At first glance, many of Kevork Cholakian's paintings look like photographs. The Los Angeles-based artist works in both painting and sculpture to create still lifes that mirror reality, while somehow eschewing it at the same time.
This month, a selection of Cholakian's paintings and sculptures will be on view in "Look Closer" at Gallery J2 in North Scottsdale.
We wanted to get a better feel for the artist's work and process, so we asked him to answer some questions via e-mail.
Fruits and vegetables feature prominently in the work of your upcoming show. What draws you to this subject? Most of my subjects contain fruits and vegetables for their aesthetic sometimes symbolic nature. I look for unusual colors and patterns that offer interesting visuals. Imperfection is perfection to me. I focus on bringing this out in my work. Portraying my subjects larger than life to emphasize the details.
Can you describe your artistic process a bit? Do you physically set up still lifes in space before you begin working on a piece? All my work is set up in front of me at some point during the painting process. Since I paint perishables I usually work out my compositions first and block in layers of color first. Then move to details and and background sections. The final details in the fruit or wood may come from many other pieces. I pick and choose details I like and incorporate them together. A pear may be a culmination of seven other pears. Sometimes I find one subject that has all the imperfections I am looking for.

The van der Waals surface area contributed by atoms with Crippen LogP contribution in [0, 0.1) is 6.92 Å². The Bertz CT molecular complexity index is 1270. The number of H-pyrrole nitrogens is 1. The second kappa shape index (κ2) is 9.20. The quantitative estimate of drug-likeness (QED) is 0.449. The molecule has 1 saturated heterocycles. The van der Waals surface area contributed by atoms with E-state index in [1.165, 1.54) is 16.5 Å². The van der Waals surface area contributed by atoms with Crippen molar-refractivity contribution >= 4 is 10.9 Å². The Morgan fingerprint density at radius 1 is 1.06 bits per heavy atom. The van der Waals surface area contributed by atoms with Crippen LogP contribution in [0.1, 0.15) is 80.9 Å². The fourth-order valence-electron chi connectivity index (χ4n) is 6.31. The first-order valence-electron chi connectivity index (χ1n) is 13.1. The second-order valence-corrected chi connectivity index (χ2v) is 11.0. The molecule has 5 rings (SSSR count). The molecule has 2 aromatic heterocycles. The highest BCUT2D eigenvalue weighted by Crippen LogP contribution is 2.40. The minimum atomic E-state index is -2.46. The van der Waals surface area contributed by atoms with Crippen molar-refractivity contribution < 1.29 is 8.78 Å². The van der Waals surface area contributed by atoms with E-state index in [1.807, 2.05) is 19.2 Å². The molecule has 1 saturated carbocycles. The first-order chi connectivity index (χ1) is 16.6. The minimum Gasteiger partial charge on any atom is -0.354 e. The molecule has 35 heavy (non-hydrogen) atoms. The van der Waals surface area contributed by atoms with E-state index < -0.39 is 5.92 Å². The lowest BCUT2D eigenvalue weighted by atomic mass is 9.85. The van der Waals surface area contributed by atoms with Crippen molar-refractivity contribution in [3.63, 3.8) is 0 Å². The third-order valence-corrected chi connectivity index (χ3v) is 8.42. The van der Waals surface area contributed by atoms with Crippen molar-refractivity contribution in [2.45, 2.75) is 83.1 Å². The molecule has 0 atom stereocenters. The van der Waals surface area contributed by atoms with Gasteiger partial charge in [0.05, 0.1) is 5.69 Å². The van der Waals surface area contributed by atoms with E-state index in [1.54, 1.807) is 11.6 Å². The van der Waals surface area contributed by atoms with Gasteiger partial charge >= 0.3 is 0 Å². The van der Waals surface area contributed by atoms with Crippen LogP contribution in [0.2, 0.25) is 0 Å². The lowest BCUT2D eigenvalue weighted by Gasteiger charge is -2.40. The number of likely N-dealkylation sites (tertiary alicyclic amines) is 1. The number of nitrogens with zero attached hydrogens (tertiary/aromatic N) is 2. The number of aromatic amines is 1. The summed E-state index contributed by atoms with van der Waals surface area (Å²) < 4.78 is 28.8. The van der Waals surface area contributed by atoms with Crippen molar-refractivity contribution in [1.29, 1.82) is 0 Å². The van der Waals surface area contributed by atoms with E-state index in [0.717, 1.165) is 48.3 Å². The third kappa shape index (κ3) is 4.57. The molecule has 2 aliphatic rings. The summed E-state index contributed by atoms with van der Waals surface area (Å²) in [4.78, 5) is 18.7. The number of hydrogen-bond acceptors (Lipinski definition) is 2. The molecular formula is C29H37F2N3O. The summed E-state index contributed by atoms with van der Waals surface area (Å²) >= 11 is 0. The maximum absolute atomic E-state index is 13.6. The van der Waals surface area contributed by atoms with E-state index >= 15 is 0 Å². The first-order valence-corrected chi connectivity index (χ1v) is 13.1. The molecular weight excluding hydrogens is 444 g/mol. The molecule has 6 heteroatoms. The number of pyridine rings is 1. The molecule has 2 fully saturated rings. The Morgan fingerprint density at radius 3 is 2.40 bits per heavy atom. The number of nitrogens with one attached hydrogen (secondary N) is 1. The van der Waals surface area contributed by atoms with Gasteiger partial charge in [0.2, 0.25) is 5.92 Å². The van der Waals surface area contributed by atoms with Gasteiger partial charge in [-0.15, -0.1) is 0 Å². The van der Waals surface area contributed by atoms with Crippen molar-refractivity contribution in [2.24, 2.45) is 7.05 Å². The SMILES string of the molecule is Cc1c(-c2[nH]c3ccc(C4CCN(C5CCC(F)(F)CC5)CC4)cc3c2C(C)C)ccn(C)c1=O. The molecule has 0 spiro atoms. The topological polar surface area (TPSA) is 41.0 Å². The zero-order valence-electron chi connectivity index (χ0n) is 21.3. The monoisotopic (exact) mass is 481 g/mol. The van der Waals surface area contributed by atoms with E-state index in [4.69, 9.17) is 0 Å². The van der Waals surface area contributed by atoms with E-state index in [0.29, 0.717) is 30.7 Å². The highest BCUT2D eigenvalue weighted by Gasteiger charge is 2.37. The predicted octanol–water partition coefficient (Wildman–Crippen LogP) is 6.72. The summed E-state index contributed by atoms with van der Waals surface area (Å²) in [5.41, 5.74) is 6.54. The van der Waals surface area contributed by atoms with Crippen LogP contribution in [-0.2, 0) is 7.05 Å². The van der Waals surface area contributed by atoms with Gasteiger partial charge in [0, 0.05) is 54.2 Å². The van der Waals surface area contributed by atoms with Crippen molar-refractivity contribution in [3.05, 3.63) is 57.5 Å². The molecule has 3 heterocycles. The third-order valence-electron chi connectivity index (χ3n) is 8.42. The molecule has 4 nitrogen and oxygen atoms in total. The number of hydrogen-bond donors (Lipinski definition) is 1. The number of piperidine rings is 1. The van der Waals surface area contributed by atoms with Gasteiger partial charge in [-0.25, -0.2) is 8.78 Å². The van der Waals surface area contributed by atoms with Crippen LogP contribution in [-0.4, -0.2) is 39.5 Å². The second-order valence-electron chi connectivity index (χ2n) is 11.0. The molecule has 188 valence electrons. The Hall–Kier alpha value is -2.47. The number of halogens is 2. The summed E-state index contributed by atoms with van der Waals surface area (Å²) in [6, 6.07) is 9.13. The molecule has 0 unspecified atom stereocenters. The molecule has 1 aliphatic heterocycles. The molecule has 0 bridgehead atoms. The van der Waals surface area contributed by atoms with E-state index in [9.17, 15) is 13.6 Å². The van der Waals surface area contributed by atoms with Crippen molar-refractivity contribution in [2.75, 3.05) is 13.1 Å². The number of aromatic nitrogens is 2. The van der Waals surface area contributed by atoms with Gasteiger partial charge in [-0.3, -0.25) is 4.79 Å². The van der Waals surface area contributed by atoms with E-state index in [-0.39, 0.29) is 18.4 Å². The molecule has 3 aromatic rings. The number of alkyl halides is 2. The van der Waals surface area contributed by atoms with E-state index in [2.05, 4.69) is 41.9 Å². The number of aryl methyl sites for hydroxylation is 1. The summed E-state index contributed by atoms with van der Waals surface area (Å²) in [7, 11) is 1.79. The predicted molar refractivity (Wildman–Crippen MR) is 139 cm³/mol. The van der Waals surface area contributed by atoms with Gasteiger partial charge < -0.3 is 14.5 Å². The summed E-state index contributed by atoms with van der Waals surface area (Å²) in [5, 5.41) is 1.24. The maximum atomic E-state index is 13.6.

What's it like working in two different media? Do you feel like you use ceramics to achieve one thing and painting to achieve another, or are you working towards something similar in both cases? I am working toward something similar in both mediums by offering different points of view. My paintings present a single vantage point. You can't look beyond the frame or behind the objects. So i play with that and hide things in plain site for you to discover. My sculpture offers a 3 dimensional view and presents multiple vantage points to look closer and maybe discover something that you didn't notice. A 3D version of my paintings.
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Does your broadcast television/graphic design background influence your work at all? Yes, definitely. In broadcast the design is essential in communication. The design needs to be simple, clear and impactful to read in the short amount of time and stand out among all the other noise. My background influences my choice of color and composition. I only include what I think is essential to the work.
Where do you find your inspiration as an artist? As cliche as it might sound, everywhere. All around me.
"Look Closer" opens Wednesday, October 23, at Gallery J2. A reception will take place from 6 p.m. to 9 p.m.. The work will be on display through Wednesday, Decemeber 4. For more information, visit the gallery's website.